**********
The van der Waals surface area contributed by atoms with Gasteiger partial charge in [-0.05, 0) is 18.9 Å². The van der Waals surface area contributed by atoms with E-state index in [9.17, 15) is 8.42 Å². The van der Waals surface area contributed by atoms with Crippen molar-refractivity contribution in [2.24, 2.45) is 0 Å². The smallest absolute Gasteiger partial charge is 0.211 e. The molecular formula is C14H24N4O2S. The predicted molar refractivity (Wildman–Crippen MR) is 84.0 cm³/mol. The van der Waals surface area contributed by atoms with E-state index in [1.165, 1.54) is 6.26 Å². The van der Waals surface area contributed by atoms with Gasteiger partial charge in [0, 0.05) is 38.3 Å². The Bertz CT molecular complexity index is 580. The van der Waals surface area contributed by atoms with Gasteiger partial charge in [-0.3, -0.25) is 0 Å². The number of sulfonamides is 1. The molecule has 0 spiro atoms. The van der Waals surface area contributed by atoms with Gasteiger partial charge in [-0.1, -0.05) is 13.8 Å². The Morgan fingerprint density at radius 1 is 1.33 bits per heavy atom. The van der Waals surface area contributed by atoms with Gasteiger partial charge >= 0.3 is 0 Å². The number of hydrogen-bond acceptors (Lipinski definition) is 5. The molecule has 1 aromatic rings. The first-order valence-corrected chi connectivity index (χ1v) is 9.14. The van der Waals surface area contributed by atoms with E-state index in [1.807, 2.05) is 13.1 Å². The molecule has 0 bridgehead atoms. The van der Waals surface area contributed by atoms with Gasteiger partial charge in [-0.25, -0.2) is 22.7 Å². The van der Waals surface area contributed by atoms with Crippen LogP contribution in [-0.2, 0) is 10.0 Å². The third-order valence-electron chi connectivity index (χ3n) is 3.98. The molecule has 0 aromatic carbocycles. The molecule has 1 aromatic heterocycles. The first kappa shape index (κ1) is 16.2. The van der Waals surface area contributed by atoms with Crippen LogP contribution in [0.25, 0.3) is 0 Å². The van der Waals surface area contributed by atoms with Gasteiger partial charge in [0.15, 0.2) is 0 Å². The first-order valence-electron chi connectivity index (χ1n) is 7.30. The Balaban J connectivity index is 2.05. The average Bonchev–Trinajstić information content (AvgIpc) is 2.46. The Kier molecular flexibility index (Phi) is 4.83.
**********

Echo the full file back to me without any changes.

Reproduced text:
The van der Waals surface area contributed by atoms with Gasteiger partial charge in [-0.05, 0) is 18.9 Å². The van der Waals surface area contributed by atoms with E-state index in [9.17, 15) is 8.42 Å². The van der Waals surface area contributed by atoms with Crippen molar-refractivity contribution in [2.24, 2.45) is 0 Å². The smallest absolute Gasteiger partial charge is 0.211 e. The molecular formula is C14H24N4O2S. The predicted molar refractivity (Wildman–Crippen MR) is 84.0 cm³/mol. The van der Waals surface area contributed by atoms with E-state index in [1.165, 1.54) is 6.26 Å². The van der Waals surface area contributed by atoms with Gasteiger partial charge in [0, 0.05) is 38.3 Å². The Bertz CT molecular complexity index is 580. The van der Waals surface area contributed by atoms with Gasteiger partial charge in [-0.3, -0.25) is 0 Å². The number of sulfonamides is 1. The molecule has 0 spiro atoms. The van der Waals surface area contributed by atoms with Gasteiger partial charge in [-0.1, -0.05) is 13.8 Å². The Morgan fingerprint density at radius 1 is 1.33 bits per heavy atom. The van der Waals surface area contributed by atoms with Gasteiger partial charge >= 0.3 is 0 Å². The number of hydrogen-bond acceptors (Lipinski definition) is 5. The molecule has 1 aromatic rings. The first-order valence-corrected chi connectivity index (χ1v) is 9.14. The van der Waals surface area contributed by atoms with E-state index in [1.807, 2.05) is 13.1 Å². The molecule has 0 bridgehead atoms. The van der Waals surface area contributed by atoms with Gasteiger partial charge in [-0.25, -0.2) is 22.7 Å². The van der Waals surface area contributed by atoms with Crippen LogP contribution in [-0.2, 0) is 10.0 Å². The third-order valence-electron chi connectivity index (χ3n) is 3.98. The molecule has 0 aromatic carbocycles. The molecule has 1 aromatic heterocycles. The first kappa shape index (κ1) is 16.2. The van der Waals surface area contributed by atoms with Crippen LogP contribution in [0.25, 0.3) is 0 Å². The van der Waals surface area contributed by atoms with Gasteiger partial charge in [0.15, 0.2) is 0 Å². The first-order valence-electron chi connectivity index (χ1n) is 7.30. The Balaban J connectivity index is 2.05. The average Bonchev–Trinajstić information content (AvgIpc) is 2.46. The Kier molecular flexibility index (Phi) is 4.83.